Fig. 6

Expected early CT findings in newly created stomas. a, b A typical recent ileostomy, with collapsed stomal tract (arrows) showing mild uniform mural stratification (enhancing mucosa and oedematous submucosa). c, d Uncomplicated descending colostomy created 4 days earlier during low anterior rectal resection, with stomal tract (arrows) showing similar features to a, b, surrounded by oedematous fat stranding (*) and gas bubbles as expected postsurgical findings

Expected CT findings

The usual CT appearance of an intestinal stoma is a collapsed colonic or ileal loop with uniform mural thickness and homogeneous contrast enhancement that traverses the fascial planes of the anterior abdominal wall, reaches the external opening and protrudes approximately 1–1.5 cm at the cutaneous surface (Fig. 5A). Enteral or fecal material flowing through respectively ileostomy or colostomy into the stomal bag indicates patency of the stomal tract (Fig. 5B). When assessing loop and double-barrelled stomas, both the afferent and efferent limbs should be identified (Fig. 5B– D). During the early postoperative days, mild uniform thickening of the stomal tract due to oedematous submucosa, inflammatory-type peristomal fat stranding and gas bubbles are commonly observed and should not be considered abnormal findings (Fig. 6). Additionally, identification of thickened and hyperenhancing peristomal skin (Fig. 5C) should be reported as suggestive of inflammation and requiring clinical attention [7, 8].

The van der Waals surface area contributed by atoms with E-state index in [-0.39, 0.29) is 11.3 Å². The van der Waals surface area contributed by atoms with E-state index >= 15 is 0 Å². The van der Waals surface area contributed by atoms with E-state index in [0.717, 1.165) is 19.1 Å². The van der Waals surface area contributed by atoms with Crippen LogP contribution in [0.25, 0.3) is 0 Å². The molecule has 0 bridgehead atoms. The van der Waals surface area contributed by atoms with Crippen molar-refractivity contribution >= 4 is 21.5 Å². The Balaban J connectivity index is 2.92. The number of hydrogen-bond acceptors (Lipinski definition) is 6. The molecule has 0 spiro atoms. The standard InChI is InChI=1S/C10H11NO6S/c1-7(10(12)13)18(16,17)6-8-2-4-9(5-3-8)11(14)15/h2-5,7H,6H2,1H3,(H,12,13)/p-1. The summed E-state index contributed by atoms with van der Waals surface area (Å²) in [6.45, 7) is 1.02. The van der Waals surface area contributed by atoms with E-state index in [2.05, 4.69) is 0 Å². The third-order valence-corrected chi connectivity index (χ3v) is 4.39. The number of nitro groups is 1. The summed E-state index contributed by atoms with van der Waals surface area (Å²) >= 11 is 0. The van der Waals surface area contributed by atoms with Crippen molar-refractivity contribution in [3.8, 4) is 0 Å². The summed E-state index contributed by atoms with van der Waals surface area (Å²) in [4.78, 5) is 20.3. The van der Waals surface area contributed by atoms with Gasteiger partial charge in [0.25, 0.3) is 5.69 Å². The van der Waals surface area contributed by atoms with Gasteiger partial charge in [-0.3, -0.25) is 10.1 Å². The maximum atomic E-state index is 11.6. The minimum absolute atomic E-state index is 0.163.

Combined CT with stomal enema

In selected patients, performing a one-stop-shop CT plus WSC-SE may be beneficial to provide combined anatomic and functional/dynamic information. This technique includes a preliminary unenhanced acquisition of the abdomen followed by a contrast-enhanced CT scanning after cannulation of the stoma and injection of iodinated contrast medium such as 5–10% diluted iopamidol (Bracco, Milan, Italy) or iopromide (Schering Pharma, Berlin, Germany) (Fig. 7).

Fig. 7

Combined CT plus WSC-SE in a patient with iatrogenic rectal perforation during stricture dilatation. Axial CT image (a) showing large hyperattenuating collection in the right abdomen (+) and diluted iodinated contrast medium injected in the cannulated efferent limb of the loop colostomy (thick arrows). Maximum-intensity projection reconstructions (b, c) depict the contrast medium-filled diverted rectosigmoid colon with stricture (thin arrows), without extraluminal leakage. Note drainage tubes in place

MRI and MR-enterography